ISSN / EISSN : 0021-1753 / 1545-6994
Published by: University of Chicago Press (10.1086)
Total articles ≅ 21,391
Latest articles in this journal
Trisha T. Pritikin. The Hanford Plaintiffs: Voices from the Fight for Atomic Justice. Introduction by Karen Dorn Steele. Foreword by Richard V. Eymann and Tom H. Folds. xv + 364 pp., notes, index. Lawrence: University Press of Kansas, 2020. $28.95 (paper); ISBN 9780700629046. Cloth and e-book available.
Isis, Volume 112, pp 631-632; https://doi.org/10.1086/715686
Isis, Volume 112, pp 586-589; https://doi.org/10.1086/715712
Isis, Volume 112; https://doi.org/10.1086/716891
Isis, Volume 112, pp 598-599; https://doi.org/10.1086/715764
Jane L. Stevens Crawshaw; Irena Benyovsky Latin; Kathleen Vongsathorn (Editors). Tracing Hospital Boundaries: Integration and Segregation in Southeastern Europe and Beyond, 1050–1970. (Clio Medica, 102.) xii + 277 pp., bibl., index. Leiden: Brill, 2020. $150 (cloth); ISBN 9789004404427. E-book available.
Isis, Volume 112, pp 590-591; https://doi.org/10.1086/715675
Isis, Volume 112, pp 484-506; https://doi.org/10.1086/715732
In 1794 the exiled chemist Joseph Priestley found asylum in the United States, where science was seen as both an international endeavor that depended upon human rights and a tool that would enhance national development. The arrival of Priestley, the first of many scientific exiles to relocate to the United States, seemed to fulfill Jeremy Belknap’s 1780 description of the United States as “the Mistress of the Sciences, as well as the Asylum of Liberty.” By declaring the United States the best, freest place to practice science, American scientists began to realign scientific internationalism according to U.S. interests and linked the universal ideals of science to the national mission.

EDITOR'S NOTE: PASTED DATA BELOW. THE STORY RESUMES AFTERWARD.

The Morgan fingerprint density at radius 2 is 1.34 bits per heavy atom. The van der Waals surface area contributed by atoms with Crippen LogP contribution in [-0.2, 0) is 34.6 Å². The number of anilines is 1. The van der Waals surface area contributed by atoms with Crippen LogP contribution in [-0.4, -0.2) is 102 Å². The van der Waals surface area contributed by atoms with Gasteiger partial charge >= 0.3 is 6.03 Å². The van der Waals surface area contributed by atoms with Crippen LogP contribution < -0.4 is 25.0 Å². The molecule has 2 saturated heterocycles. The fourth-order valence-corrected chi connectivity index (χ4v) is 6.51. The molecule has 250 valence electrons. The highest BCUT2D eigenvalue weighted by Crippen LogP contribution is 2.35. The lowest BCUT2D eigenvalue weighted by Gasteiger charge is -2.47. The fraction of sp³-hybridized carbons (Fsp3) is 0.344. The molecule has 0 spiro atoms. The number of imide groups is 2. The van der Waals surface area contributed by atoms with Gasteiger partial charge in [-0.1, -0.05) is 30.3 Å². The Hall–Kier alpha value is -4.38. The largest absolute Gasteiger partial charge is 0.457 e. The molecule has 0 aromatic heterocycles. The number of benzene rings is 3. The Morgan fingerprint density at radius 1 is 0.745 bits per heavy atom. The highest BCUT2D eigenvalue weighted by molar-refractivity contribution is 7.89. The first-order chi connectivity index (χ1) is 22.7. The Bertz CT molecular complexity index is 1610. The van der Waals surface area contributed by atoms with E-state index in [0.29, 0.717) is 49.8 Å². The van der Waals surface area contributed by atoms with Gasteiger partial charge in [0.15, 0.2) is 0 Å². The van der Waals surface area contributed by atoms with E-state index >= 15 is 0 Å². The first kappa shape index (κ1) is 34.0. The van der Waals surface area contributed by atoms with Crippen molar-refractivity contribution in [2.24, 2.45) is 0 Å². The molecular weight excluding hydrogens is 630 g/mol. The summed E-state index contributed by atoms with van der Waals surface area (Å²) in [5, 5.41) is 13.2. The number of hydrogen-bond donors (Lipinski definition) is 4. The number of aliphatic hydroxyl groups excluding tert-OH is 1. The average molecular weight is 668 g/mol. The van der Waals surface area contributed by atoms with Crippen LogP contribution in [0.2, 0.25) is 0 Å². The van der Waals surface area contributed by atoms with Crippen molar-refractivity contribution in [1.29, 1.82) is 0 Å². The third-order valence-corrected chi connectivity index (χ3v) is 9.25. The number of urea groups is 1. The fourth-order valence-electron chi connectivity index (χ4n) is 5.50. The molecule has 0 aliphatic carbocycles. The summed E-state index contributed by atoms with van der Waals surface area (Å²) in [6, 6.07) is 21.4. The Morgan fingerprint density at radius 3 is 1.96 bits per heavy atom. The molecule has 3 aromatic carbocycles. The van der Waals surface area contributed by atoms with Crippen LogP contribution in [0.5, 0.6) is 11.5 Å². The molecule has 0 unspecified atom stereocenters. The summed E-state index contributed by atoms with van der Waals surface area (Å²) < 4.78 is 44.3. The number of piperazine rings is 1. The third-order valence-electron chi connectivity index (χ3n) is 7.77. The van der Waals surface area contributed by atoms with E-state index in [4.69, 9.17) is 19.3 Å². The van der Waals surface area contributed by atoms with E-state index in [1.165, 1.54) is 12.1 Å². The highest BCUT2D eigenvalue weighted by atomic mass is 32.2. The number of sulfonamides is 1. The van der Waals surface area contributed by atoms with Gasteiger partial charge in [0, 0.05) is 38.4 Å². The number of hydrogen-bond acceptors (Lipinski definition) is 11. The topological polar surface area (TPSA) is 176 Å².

Isis, Volume 112, pp 573-581; https://doi.org/10.1086/715711
Isis, Volume 112, pp 531-547; https://doi.org/10.1086/715653
Around 1900, hay fever was a contested illness, mostly unknown among physicians or believed to be neurotic in nature. Motivated by a desire to gather and disseminate knowledge about their enigmatic ailment, hay fever sufferers organized to form the Hay Fever Association of Heligoland. The organization’s annual reports combined news from the latest medical science with observations of the illness as experienced by the members of the association. While employing observational practices derived from scientific settings in recording and documenting their suffering, the organized hay fever patients also used subjective experience to challenge the results from professional medical scientists. This struggle between scientific and embodied knowledge sheds new light on the emergence of patient advocacy.
Isis, Volume 112, pp 637-638; https://doi.org/10.1086/715710
Isis, Volume 112, pp 623-624; https://doi.org/10.1086/715458